Google Cardboard brings virtual reality to the bidding process in a simple way. Photo courtesy of Google from the Google Cardboard website.
We’ve made it to the year 2015, and though technology isn’t as advanced as the creators of The Jetsons and Back to the Future thought it would be, there are some pretty exciting innovations coming our way.
Lately, the news has been abuzz with stories of 3-D printers printing out whole apartment buildings or intricate cement pavilions. Though they’re still prototypes, imagining a future where machines do most of the construction work seems grim.
Still, there are inventions out there that can make a contractor’s job easier without sucking the fun out of it. We found a few that can be especially useful for the bid and sales process.
One example is a piece of cardboard developed by Google. Aptly named Google Carboard, ArchDaily reports that it costs less than $20 (assuming you already have a smartphone). But don’t let the simple design fool you. Imagine Google Maps’ street view function, but for proposed projects and designs. A client will be able to tilt his or her head up, down, left, or right to see what a room will look like from various angles.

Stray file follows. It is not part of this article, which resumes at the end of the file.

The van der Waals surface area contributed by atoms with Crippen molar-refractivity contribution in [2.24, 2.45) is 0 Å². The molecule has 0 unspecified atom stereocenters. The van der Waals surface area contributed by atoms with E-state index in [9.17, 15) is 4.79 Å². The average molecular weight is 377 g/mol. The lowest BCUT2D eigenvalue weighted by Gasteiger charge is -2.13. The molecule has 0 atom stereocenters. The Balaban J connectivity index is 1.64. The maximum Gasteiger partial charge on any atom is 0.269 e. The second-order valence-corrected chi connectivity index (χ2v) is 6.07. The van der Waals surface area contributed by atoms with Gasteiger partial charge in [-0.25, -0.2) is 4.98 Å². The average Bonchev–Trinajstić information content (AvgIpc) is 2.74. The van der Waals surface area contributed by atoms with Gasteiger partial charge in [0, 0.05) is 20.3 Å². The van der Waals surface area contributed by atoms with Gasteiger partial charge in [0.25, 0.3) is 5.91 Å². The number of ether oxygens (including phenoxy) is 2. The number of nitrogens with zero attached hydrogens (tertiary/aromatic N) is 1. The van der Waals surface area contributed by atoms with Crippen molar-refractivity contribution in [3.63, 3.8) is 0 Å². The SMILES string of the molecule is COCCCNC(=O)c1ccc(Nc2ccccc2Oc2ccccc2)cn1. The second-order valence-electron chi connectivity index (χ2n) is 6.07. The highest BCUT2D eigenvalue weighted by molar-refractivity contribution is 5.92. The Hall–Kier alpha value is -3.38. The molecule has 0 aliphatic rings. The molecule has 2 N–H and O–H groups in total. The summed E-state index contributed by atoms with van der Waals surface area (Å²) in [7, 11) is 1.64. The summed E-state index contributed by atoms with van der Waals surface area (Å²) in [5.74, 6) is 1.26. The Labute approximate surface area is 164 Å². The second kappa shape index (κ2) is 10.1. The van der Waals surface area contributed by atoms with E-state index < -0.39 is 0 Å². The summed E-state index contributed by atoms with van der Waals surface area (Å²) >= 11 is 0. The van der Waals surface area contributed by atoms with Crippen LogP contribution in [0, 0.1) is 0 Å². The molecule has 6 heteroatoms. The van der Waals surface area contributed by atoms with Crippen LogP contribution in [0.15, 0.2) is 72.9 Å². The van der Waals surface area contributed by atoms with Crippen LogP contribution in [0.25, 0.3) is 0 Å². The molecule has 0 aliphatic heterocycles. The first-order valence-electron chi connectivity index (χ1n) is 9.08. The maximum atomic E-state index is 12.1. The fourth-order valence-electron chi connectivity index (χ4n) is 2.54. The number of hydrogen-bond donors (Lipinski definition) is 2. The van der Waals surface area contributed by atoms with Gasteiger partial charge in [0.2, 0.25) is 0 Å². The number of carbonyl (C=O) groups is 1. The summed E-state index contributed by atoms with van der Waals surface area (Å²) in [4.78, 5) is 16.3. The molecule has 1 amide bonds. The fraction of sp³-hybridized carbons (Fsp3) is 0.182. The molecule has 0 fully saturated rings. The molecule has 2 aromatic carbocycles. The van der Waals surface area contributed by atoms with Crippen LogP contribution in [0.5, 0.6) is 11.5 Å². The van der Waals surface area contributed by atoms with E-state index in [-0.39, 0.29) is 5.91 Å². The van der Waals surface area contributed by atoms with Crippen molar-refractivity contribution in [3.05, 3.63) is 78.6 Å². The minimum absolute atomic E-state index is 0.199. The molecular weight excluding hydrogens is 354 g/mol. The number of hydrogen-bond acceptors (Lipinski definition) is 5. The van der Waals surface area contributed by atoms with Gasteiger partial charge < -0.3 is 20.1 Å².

Photo courtesy of Google from the Google Cardboard website.
But unlike Google Maps, the user isn’t limited to a two-dimensional screen. Renderings are tweaked into a “Photo Sphere,” which looks distorted when seen normally with the naked eye. The image is then sent to a smartphone and loaded via an app. The user then places his smartphone inside the Google Cardboard—a specially designed, collapsible box that functions like a stereoscope (remember the retro View Master toys?).
Another promising invention is an augmented reality drone being developed by French company Sysveo. Drones usually transmit images of things that already exist, but according to Motherboard, Sysveo's drones can transmit images of what you intend to be there, too.
Concept Photo by Sysveo via Discovery News
This could come in handy for remodelers working on exterior projects or additions, in particular. Will that new siding work well with existing homes in the neighborhood? Will that second-story addition roofline be visible above the trees in the adjoining woods?
By uploading the design into the software and sending the drone out to fly and capture images, you can see what this addition or exterior job will look like from all angles in an existing environment.